Thursday, 6 February 2014
Penang nyonya lam mee
This morning when I was walking around the neighbourhood, enjoying the crisp cool air, a small pang of nostalgia overcame me.
Today would be the seventh day of the Chinese New Year and by tradition, my family members would gather to celebrate the birthday of the human race with a plate of Penang's Nyonya Lam Mee. Unfortunately, my aunt was no longer around to do the cooking.
I decided to cut short my walk and go to the market instead. My resolve was to try and reproduce her Nyonya Lam Mee, so that we could sit down and continue with this tradition for the evening's meal, with or without my aunt.
But my problem was, I was practically a newbie when it comes to cooking with hardly five dishes that I can claim to have cooked. Nyonya Lam Mee was definitely not one of them. So, not knowing where or how to start or begin, I had to turn to the Internet for recipes. Luckily, there were loads of them. I just tried to follow one and improvise.
If I may say so myself, I believe that I may have surpassed myself with my version of the Nyonya Lam Mee. My wife and son liked it very much. I'm sure that if my daughter had not gone back to Kuala Lumpur yesterday, she would have loved it too. But I've already promised to cook it for her when she's back in Penang next.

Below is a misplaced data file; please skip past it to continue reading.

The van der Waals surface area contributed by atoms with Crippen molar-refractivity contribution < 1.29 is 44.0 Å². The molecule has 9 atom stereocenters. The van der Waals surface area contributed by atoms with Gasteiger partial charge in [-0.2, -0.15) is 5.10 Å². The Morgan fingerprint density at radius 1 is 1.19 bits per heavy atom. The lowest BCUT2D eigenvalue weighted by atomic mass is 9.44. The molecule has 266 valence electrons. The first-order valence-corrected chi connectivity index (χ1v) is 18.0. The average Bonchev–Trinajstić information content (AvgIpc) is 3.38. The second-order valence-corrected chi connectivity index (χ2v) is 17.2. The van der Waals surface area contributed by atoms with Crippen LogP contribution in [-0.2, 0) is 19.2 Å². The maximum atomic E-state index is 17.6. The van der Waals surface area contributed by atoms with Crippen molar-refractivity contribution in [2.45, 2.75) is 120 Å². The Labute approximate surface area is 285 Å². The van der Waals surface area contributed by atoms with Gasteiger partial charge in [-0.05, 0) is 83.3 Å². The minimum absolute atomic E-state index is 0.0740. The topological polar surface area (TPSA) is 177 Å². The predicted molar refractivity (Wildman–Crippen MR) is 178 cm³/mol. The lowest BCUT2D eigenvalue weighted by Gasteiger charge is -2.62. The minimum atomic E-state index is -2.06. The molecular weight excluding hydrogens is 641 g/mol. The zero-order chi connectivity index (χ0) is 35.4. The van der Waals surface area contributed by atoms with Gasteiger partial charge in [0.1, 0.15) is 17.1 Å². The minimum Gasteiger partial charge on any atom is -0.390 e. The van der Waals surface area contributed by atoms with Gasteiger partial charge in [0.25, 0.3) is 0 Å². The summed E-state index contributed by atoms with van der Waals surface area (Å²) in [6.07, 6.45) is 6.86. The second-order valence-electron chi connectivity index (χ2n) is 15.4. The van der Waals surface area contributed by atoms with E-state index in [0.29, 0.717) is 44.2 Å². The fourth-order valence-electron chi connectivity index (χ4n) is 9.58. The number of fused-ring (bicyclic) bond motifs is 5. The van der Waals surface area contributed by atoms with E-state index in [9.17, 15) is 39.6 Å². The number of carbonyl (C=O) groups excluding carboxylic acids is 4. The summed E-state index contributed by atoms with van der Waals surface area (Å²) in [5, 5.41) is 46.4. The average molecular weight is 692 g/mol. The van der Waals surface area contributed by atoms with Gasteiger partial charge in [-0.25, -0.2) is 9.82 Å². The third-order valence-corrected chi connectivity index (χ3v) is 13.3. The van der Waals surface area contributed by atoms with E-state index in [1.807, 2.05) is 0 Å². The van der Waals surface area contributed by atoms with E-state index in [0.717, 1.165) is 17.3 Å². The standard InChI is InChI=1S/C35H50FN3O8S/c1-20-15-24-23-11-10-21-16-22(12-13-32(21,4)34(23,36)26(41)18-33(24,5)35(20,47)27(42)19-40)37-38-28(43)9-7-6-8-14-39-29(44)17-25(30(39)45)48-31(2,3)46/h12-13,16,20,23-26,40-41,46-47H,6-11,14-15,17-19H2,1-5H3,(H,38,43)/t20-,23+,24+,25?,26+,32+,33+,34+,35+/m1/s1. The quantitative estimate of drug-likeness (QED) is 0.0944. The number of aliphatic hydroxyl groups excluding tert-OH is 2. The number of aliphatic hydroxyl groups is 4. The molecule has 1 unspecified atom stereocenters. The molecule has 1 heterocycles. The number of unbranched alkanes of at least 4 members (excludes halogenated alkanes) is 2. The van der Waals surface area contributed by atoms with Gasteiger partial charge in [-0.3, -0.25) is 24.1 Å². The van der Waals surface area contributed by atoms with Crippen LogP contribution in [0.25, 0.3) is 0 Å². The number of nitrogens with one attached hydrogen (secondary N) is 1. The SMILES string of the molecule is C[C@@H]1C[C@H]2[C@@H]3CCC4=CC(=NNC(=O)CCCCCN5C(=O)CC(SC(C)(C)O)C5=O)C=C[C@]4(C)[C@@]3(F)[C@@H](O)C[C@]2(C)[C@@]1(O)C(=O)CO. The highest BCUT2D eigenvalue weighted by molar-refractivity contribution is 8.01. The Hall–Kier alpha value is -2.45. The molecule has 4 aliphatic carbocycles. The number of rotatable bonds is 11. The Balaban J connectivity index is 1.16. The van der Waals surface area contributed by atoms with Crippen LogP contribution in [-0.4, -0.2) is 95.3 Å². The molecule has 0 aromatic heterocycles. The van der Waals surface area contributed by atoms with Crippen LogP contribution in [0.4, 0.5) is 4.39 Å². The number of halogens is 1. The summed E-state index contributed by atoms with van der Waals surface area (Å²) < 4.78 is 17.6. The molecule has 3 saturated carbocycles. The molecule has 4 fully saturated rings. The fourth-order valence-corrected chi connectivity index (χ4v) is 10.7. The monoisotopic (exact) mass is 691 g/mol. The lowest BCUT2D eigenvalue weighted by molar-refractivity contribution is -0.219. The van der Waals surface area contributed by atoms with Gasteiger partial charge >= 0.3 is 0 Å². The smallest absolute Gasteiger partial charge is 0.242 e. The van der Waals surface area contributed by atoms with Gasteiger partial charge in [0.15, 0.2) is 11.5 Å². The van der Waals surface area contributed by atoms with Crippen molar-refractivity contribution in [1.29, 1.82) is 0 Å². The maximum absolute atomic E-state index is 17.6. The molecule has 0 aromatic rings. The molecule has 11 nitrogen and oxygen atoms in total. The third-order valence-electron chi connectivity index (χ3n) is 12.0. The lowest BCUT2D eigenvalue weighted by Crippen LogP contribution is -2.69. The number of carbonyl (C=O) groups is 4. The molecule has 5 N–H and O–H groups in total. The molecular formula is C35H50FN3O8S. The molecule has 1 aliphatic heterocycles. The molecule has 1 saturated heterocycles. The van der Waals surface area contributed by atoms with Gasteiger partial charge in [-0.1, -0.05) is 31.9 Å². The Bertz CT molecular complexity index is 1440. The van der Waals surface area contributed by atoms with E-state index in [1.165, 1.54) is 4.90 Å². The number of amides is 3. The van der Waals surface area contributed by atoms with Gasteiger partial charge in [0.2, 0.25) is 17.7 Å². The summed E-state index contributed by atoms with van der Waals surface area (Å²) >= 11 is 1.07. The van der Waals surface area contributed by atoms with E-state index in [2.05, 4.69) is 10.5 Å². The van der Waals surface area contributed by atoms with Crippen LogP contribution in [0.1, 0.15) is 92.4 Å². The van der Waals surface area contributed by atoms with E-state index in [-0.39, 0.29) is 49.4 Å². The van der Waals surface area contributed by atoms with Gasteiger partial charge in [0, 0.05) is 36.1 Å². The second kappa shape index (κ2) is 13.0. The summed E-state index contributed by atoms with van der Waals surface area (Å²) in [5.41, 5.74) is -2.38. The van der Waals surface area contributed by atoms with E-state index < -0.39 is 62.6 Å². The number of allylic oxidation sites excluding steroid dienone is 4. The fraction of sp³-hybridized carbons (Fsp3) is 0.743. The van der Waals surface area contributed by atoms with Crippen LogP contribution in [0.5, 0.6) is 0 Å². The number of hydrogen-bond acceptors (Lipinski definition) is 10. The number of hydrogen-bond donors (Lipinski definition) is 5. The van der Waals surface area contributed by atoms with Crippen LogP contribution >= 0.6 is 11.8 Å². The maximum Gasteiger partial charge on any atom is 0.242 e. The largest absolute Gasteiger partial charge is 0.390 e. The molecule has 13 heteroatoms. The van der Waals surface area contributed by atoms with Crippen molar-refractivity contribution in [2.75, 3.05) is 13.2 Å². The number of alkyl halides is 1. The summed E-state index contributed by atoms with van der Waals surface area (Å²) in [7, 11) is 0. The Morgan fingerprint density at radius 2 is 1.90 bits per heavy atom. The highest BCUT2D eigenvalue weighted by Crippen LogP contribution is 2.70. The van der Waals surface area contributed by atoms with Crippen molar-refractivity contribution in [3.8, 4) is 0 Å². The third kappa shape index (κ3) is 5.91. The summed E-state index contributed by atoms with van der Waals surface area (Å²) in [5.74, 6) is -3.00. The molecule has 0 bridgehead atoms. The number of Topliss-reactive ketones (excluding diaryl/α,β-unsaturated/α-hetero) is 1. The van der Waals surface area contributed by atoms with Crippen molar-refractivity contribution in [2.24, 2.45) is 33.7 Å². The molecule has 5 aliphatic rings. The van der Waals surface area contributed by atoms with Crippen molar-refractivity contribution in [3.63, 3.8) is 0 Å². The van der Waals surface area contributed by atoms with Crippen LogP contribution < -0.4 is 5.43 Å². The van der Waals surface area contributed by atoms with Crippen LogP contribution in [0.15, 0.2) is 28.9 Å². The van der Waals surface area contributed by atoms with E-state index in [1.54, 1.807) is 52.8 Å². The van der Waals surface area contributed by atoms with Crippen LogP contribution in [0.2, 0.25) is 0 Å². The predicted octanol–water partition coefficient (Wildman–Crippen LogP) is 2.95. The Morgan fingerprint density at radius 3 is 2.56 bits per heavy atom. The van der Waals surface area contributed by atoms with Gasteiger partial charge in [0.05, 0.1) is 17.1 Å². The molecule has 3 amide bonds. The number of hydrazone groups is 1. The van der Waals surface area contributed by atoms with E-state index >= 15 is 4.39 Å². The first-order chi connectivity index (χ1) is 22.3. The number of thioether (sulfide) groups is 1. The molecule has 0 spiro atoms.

So what did I buy from the market? First, about RM8 worth of medium-sized prawns from the fishmonger. But don't ask me how much they weighed. Then two strips of pork ribs from the butcher. This, I know came up to 550 grammes. Next, a stalk of Chai Sim vegetables and a big bag of bean sprouts. Finally, I didn't forget to pick up a bag of the all-important yellow noodles. What is Nyonya Lam Mee without the yellow Hokkien noodles, right?? The other ingredients, I already have at home.
Preparation took quite a while. I took quite a while to remove the shells from the prawns and then de-vein them. I think that was one of the slowest part of the whole process. Doing that, as well as nipping off the roots from each and every bean sprout. According to my wife, my aunt usually went one step further by breaking off the top of the bean sprouts too, but that's going a wee too far in my books. Getting the shallots ready for the frying pan was also quite time consuming but not as frustratingly long. Apart from that, I had to clean and chop the Chai Sim into smaller pieces.
To prepare the soup stock, I blanched the pork ribs for about a minute or two in a pot of boiling water, then I cooked the prawns in the same pot for about three minutes or four, before returning the pork ribs into the pot and let everything boil slowly for about 40 minutes. In the meantime, I had fried the shallots and then made a thin egg omelet which I then rolled up and cut into very thin slices.
Come closer to dinner time, I brought another bowl of water to the boil and then blanched three portions of the yellow noodles for about one minute. Removed the noodles from the pot and then laid them down on a big plate. I covered the noodles with the Chai Sim and bean sprouts, and then threw the huge chunks of pork ribs (my son called them macho chunks), prawns and sliced egg on the vegetables. Finally, I poured all the soup stock into the big plate and voila! Dinner is ready. All that remained to be brought out was the sambal belachan from the refrigerator, and my meal would be complete.